Such expressions as that famous one of Linnæus, and which we often meet with in a more or less concealed form, that the characters do not make the genus, but that the genus gives the characters, seem to imply that something more is included in our classification, than mere resemblance. I believe that something more is included; and that propinquity of descent,—the only known cause of the similarity of organic beings,—is the bond, hidden as it is by various degrees of modification, which is partially revealed to us by our classifications (Darwin, 1859, p. 413f).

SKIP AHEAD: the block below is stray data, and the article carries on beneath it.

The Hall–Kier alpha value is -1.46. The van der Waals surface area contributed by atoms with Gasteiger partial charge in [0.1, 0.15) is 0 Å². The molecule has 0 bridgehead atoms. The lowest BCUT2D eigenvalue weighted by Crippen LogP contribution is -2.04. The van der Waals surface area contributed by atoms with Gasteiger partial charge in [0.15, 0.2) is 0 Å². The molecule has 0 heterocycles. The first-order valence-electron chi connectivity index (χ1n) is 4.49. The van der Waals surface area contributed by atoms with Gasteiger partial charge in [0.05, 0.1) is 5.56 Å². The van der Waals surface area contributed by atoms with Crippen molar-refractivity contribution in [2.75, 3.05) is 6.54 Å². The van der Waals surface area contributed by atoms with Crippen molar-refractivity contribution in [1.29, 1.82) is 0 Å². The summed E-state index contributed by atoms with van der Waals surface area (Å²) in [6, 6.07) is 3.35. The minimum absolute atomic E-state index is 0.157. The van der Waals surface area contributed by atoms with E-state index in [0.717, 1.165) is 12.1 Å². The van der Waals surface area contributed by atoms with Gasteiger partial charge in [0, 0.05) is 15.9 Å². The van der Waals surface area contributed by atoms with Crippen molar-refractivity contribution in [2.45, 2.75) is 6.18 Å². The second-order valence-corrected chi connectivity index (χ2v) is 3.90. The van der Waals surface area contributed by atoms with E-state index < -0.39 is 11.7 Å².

Monday 5 November 2012

Squirrels, Eels, Algae and Ardi: A Clarification

The "First human ancestor", which the ABC reports looked "like a squirrel" is of course not to be mixed up with the "Human Family's Earliest ancestor", namely Ardipithecus ramidus or “Ardi”, which tells us is a "... a female who lived 4.4 million years ago”. Not that this is to be confused with the Telegraph’s 'earliest human ancestor', a “prehistoric eel-like creature discovered in a Canadian shale bed has been identified as the earliest known ancestor of man", or indeed the ABC's "Oldest Human ancestor", an "elusive, single-cell creature evolved about a billion years ago and did not fit in any of the known categories of living organisms - it was not an animal, plant, parasite, fungus or alga, they say."

I hope this clarifies who our first, oldest and earliest ancestors really were.

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